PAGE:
Cancer, Lipids in Black People, Water Before Bed | THRR060


Manage episode 281814187 series 2565034
By Robb Wolf. Discovered by Player FM and our community — copyright is owned by the publisher, not Player FM, and audio is streamed directly from their servers. Hit the Subscribe button to track updates in Player FM, or paste the feed URL into other podcast apps.

Coffee & Electrolytes, Cancer Diet Recommendation?, Lipids in Black People, Should I Increase My Carb Intake?, Water Before Bed

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Show Notes:

News topic du jour:

Over 100 Scientists, Doctors, & Leading Authorities Call For Increased Vitamin D Use To Combat COVID-19 Scientific evidence indicates vitamin D reduces infections & deaths

1. Coffee & Electrolytes [15:26]

Valerie says:

Hey Robb & Nikki!

I’ve read on the web that coffee depletes (or can deplete) electrolytes. Is this accurate? And if so, is it because it’s a diuretic?

Thanks for all that you do! Been following you since 2013 when I first read the Paleo Solution and it “cured” my Crohn’s disease. Have a good one :)

2. Cancer Diet Recommendation? [17:05]

Levi says:

Good day dream-team, Robb and Nicki,

I was recently informed through several CT scans, PET scans, and MRI scans my cancer has returned, spreading into my brain and into my lungs. In 2015, I was diagnosed with a stage-3 melanoma cancer, reaching into my lymph nodes in my neck. The tissue site and the lymph nodes were removed and I was cancer-free ever. However, last week, after days of excruciating headaches, I was led to the ER by my better-half, my wife. I am about to embark on several biopsies of my lungs, more scans to view my bone marrow, the beginning of radiation and immunotherapy, and a ton of prescriptions (narcotics, steroids, anti-seizure, etc.). Though I am going to take the advice and opinions of the team of doctors on my case, I have already become overwhelmed with the amount of information presented by them and other friends and family. My question is really centered on general recommendations for diet and pain management. I hear to take CBD and turmeric and DHA, to eat no sugar, to try juicing, etc. I am skeptical of any friend advice, but also do not want to blindly walk into radiation and immunotherapy with only Norco and steroids to get by. I am usually very active, working out five days per week, keeping a largely animal-based diet, staying low-carb. However, since this has begun, I am lethargic, easily off-balance, and sedentary, thus my movement has been limited to couch surfing. Also, I am 31 and plan to have a long life, so any recommendations that you can provide that are short-term and long-term will be appreciated and implemented.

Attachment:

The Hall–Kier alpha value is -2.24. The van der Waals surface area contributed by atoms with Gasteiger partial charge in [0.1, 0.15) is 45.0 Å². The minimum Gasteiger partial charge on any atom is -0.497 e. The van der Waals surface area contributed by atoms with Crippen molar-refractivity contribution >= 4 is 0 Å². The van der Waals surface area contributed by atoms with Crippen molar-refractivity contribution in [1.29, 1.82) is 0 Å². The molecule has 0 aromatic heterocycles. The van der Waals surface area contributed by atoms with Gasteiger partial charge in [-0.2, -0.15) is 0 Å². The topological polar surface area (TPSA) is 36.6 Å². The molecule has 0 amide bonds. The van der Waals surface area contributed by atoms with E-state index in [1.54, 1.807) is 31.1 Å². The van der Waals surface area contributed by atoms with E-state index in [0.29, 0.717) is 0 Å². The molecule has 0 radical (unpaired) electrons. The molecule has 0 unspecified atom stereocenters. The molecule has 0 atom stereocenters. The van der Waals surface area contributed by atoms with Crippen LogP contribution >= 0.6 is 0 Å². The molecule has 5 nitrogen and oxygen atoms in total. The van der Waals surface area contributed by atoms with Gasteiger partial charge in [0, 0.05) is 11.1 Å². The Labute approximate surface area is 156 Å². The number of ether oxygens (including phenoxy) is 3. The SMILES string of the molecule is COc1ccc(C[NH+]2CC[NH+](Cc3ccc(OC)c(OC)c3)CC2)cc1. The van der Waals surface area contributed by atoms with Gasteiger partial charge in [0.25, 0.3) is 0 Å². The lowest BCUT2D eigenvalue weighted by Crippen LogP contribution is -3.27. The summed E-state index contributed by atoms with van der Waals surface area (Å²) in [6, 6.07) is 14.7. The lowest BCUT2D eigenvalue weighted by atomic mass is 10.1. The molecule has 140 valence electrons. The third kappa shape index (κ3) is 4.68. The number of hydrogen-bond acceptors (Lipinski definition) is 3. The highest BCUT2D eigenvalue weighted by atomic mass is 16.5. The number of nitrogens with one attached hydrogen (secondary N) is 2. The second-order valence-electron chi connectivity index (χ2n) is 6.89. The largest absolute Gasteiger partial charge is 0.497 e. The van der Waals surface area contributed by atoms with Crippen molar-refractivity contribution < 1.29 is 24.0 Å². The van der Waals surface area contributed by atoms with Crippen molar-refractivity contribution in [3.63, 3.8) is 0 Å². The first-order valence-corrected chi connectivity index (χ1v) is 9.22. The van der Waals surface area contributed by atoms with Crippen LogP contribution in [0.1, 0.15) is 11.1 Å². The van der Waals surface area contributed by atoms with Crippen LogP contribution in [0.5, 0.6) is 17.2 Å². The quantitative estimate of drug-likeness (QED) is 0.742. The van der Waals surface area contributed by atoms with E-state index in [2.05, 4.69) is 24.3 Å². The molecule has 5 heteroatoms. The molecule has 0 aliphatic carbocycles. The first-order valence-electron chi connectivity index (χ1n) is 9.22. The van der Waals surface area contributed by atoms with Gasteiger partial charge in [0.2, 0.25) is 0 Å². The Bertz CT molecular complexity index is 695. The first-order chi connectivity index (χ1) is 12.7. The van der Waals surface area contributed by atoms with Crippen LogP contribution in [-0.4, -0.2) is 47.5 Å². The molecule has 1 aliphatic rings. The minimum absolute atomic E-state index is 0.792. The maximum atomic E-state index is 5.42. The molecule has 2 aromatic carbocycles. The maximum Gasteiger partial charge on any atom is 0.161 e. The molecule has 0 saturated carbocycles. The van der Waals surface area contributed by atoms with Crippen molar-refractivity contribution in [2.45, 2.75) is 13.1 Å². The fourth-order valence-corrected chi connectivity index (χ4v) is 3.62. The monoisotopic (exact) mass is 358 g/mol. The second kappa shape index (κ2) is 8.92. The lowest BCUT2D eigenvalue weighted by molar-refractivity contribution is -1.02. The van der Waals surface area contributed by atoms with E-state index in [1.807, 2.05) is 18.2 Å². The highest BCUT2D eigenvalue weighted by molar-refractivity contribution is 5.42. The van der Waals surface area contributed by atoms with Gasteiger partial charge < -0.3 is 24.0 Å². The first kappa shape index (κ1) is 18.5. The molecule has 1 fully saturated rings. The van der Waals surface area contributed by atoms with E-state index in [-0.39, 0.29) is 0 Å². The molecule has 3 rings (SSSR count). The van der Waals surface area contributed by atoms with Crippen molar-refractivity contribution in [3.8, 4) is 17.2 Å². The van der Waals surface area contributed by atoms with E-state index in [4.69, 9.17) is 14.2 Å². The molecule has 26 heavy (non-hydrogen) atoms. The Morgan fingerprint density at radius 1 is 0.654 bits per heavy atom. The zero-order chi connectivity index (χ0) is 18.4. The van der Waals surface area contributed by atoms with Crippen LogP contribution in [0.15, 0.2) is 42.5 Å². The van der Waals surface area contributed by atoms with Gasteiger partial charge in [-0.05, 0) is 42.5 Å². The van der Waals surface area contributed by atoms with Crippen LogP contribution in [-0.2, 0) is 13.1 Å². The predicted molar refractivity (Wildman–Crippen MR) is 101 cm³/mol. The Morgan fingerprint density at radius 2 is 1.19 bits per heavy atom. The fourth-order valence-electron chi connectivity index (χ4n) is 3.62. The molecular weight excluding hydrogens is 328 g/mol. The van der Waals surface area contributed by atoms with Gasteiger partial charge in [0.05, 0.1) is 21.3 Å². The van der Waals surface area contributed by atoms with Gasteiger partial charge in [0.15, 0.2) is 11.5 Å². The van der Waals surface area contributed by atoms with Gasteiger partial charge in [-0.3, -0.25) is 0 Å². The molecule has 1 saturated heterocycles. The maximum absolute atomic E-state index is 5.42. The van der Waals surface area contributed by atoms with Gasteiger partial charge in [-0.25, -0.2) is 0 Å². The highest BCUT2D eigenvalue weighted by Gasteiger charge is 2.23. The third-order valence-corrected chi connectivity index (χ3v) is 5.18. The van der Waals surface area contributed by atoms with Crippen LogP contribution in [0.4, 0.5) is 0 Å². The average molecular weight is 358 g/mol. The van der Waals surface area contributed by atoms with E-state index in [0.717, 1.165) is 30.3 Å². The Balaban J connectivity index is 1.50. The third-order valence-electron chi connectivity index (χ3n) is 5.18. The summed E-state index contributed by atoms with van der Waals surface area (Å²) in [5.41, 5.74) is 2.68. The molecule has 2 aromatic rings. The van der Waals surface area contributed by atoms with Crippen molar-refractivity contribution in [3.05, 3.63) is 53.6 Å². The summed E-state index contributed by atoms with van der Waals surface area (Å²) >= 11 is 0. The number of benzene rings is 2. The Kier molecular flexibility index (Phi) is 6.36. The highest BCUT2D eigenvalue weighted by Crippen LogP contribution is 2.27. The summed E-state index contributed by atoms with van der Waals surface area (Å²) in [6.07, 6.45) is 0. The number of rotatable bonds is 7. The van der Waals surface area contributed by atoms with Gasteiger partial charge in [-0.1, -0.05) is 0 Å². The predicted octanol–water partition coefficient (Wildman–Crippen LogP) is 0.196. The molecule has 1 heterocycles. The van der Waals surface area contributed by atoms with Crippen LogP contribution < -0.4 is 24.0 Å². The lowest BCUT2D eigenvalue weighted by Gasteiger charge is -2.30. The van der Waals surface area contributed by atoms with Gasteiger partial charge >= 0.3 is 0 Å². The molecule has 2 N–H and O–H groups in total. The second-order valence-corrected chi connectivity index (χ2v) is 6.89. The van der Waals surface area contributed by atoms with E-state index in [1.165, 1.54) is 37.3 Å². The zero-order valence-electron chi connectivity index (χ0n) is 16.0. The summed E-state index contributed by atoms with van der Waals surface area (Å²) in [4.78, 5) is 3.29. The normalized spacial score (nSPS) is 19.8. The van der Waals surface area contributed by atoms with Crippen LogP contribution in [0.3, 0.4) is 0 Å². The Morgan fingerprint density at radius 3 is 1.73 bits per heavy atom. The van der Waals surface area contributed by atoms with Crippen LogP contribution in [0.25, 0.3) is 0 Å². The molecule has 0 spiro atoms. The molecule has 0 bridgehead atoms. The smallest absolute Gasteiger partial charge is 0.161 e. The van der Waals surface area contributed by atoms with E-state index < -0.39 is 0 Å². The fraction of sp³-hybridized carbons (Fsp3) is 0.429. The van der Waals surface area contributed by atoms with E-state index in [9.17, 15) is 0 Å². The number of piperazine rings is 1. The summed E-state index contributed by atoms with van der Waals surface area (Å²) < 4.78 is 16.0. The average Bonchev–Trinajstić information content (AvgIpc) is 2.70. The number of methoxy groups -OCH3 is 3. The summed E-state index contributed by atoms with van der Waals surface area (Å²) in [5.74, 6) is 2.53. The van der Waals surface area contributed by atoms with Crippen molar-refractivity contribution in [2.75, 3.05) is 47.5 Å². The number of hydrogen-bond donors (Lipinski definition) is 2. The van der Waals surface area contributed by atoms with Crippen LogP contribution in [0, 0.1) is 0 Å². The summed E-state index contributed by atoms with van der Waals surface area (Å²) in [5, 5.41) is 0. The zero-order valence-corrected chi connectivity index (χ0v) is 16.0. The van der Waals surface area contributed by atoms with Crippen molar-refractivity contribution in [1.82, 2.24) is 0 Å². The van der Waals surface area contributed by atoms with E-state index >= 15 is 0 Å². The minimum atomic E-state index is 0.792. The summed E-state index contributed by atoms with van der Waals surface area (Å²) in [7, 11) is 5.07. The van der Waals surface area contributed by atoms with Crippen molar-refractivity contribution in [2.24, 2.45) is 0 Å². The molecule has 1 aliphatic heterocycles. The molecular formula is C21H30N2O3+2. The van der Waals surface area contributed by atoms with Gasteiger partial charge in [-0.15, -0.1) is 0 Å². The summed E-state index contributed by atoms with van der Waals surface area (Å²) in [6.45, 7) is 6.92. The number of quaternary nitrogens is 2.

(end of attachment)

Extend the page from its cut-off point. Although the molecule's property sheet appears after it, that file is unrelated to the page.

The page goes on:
Sorry for the rambling, but I think you get the gist. You two are rockstars and I will keep being one the six listeners every week.


3. Lipids in Black People [28:39]

Phillipa says:

Can you talk a bit about the differences in interpretation of lipid panels for black people? I understand that triglycerides are normally lower than white people and so the trig/HDL ratio is not a good estimate of insulin resistance. Is the LPIR score still as valid as a health measure in the black population? What are the most useful markers on a standard lipid panel if you cannot get a LPIR?

Thank you for all your wisdom....